We all knew the relationship between Nico Rosberg and Lewis Hamilton, the Mercedes drivers, would turn sour at some point in 2014.
Much had been made of the friendship between the pair, which stretches back to their teenage years as teammates in karting.
Hamilton, meanwhile, told Paul Weaver of The Guardian at the beginning of last season how he and Rosberg would spend time riding unicycles when they weren't playing table tennis, football and computer games together.
Underneath the smiles, the quirky promotional videos and funny anecdotes, however, the tension has gradually simmered this season as it has dawned on both Rosberg and Hamilton that they are now fighting head-to-head for the biggest prize in motorsport.
And when the Formula One World Championship is on the line, any relationship, no matter how long-standing, is impossible to maintain—as Toto Wolff, the boss of both drivers at Mercedes, effectively admitted to Byron Young of the Mirror earlier this season.
The events of the qualifying session for Sunday's Monaco Grand Prix, though, has seen the relationship between Rosberg and Hamilton take a twist that even Wolff could not have expected.
Rosberg held a slight lead over his teammate at the top of the timesheets after the first runs of the third and final segment of qualifying on Saturday before running wide at the Mirabeau corner and taking to the run-off area.
The deployment of yellow flags, forcing drivers to ease their pace as Rosberg made his way back on to the circuit, left Hamilton unable to improve his time, therefore leaving the German's earlier pace-setting time unchallenged.
Hamilton's post-session reaction, failing to acknowledge his friend during the photo-call in parc ferme before biting his lip for the duration of the FIA's press conference, told you all you needed to know regarding the 2008 world champion's view of the incident.
When asked by Pete Gill of Sky Sports whether Rosberg had intentionally denied him pole position, Hamilton said: "Who knows? I'm not saying anything. I was on a pole lap [at the time of the incident], I was up by a couple of tenths."
Rosberg, though, argued that there was no malice behind his off-track excursion, telling BBC Sport's Andrew Benson:
I just locked up. I thought I was going to hit the tyre wall. I knew I had a banker [lap] so I just tried to push that little bit more and went over the edge.
Of course I'm sorry for Lewis. I didn't know exactly where he was but once I was reversing I did see he was coming up. Of course that's not great, but that's the way it is.
Rosberg added that his driving inputs in the lap that he left the track were "very similar" to the lap with which he secured pole position—but a glance at the onboard footage of the No. 6 Mercedes tells a different story.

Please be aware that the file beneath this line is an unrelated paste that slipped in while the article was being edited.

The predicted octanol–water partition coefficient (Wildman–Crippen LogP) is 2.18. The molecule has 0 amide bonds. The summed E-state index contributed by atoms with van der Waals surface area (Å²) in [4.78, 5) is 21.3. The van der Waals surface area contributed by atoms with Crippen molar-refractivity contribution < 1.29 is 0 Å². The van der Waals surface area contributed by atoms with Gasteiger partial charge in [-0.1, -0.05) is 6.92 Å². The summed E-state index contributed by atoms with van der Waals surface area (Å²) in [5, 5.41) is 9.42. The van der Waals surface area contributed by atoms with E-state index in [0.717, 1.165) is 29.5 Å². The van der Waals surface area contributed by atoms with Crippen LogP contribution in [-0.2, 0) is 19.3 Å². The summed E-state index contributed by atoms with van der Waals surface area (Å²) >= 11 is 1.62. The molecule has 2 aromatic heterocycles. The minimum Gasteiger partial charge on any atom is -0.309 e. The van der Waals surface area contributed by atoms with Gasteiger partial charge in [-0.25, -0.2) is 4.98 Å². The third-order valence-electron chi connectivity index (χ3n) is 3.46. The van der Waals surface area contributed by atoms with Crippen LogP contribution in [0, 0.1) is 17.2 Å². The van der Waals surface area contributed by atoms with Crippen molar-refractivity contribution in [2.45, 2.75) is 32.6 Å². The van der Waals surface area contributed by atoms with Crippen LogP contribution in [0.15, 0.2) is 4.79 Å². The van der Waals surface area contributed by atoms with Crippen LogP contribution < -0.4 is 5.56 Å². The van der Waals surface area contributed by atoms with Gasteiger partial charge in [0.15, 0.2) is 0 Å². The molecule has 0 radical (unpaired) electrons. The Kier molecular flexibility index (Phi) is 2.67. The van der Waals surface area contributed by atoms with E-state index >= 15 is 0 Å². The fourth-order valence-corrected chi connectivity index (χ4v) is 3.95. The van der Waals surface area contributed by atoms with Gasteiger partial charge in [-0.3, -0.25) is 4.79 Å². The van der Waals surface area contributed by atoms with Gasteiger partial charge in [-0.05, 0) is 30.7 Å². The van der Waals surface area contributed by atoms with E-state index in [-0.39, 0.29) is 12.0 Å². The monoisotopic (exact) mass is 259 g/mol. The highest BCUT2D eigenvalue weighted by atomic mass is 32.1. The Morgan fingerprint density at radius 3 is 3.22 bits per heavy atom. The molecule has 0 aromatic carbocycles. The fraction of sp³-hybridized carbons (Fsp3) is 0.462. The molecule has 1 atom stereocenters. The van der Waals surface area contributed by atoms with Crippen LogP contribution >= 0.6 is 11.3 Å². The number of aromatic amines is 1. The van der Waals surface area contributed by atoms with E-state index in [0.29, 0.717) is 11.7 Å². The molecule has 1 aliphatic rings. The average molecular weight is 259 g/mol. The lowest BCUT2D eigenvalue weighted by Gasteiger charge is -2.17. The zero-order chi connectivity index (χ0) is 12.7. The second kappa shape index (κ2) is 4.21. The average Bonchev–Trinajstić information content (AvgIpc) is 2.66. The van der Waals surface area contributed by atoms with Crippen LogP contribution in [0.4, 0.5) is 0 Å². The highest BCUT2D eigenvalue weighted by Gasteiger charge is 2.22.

If you compare Rosberg's steering movements at the Mirabeau corner on the lap of his mistake, above, and his pole lap, below, you will see that the German is much more aggressive in his manipulation of the steering wheel.
Drivers often sweep across the track on the downhill run between Casino Square and Mirabeau to avoid a bump on the racing line, with Rosberg tilting his steering wheel slightly to the right under braking for the tight right-hander, effectively warning the car of his next move before fully committing to the corner.
On the lap of his mistake, however, the German is much more aggressive in his movements, rocking the wheel from right to left, almost as if he was torn between continuing with his own lap and cementing his position by preventing his rivals from completing their own.
It seemed as though Rosberg, due to his unnatural steering manipulations, had forced the wheel lock-up which made his mind up for him, encouraging the 28-year-old to take the immoral option.
It should, however, be remembered that Monaco is a circuit which rewards the type of flamboyant, aggressive driving style which Rosberg had adopted on his final attempt. The track's tight, twisty nature and its lack of dependence on engine power in contrast to other venues means drivers who drag their car around the principality's streets can make all the difference.
With provisional pole in his pocket, Rosberg was arguably well within his rights to explore the very limits of the track, his car and his own performance to ensure the front grid spot remained with him.
And just as the unique demands of Monaco played a role in Rosberg's mistake, the track also played a major part in the furore which followed.
After all, this was not the first time, and probably won't be the last, that a Mercedes driver has made a decisive error in qualifying this season.
And when you are in the heat of battle with a teammate who happens to be a long-term friend, with the weight of expectancy of one of the world's largest car companies on your shoulders, it is no surprise that mistakes have been made.
Rosberg, like in Monte Carlo, nursed a slender lead in qualifying and held on for pole after Hamilton locked up and ruined his lap at Turn 1, while the German himself was prevented from challenging his teammate on the Saturday of the Chinese Grand Prix after spinning at the final corner in wet conditions.
Because this occurred at a circuit as confined as Monaco, though—where yellow flags are more frequent and cause more disruption and distraction for drivers than any other track on the calendar—the significance and suspicion surrounding this incident has been heightened.
It is evident, following the decision of the FIA stewards, that Rosberg's mistake was just that: an innocent, human error.
Innocent and human? You could no longer use those words to describe his relationship with Hamilton, who, like others, appears to have fallen into the strap of seeing conspiracies which aren't there.
The best of friends have suddenly become the biggest of enemies.
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